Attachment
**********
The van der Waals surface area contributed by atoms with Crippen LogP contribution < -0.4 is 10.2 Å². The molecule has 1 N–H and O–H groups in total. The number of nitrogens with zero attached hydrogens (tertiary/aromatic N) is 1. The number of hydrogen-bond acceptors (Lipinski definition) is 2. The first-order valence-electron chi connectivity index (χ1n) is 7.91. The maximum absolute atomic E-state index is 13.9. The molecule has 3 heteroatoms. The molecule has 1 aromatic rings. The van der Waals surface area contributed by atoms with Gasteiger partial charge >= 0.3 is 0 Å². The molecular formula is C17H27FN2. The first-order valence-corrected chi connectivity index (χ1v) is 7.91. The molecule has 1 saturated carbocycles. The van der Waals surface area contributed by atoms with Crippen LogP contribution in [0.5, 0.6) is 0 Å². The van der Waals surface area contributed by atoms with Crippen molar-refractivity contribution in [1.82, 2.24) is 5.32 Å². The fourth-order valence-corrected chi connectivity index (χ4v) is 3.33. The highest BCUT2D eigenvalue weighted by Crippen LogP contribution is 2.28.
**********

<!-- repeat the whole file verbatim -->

The van der Waals surface area contributed by atoms with Crippen LogP contribution < -0.4 is 10.2 Å². The molecule has 1 N–H and O–H groups in total. The number of nitrogens with zero attached hydrogens (tertiary/aromatic N) is 1. The number of hydrogen-bond acceptors (Lipinski definition) is 2. The first-order valence-electron chi connectivity index (χ1n) is 7.91. The maximum absolute atomic E-state index is 13.9. The molecule has 3 heteroatoms. The molecule has 1 aromatic rings. The van der Waals surface area contributed by atoms with Gasteiger partial charge >= 0.3 is 0 Å². The molecular formula is C17H27FN2. The first-order valence-corrected chi connectivity index (χ1v) is 7.91. The molecule has 1 saturated carbocycles. The van der Waals surface area contributed by atoms with Crippen LogP contribution in [0.5, 0.6) is 0 Å². The van der Waals surface area contributed by atoms with Crippen molar-refractivity contribution in [1.82, 2.24) is 5.32 Å². The fourth-order valence-corrected chi connectivity index (χ4v) is 3.33. The highest BCUT2D eigenvalue weighted by Crippen LogP contribution is 2.28.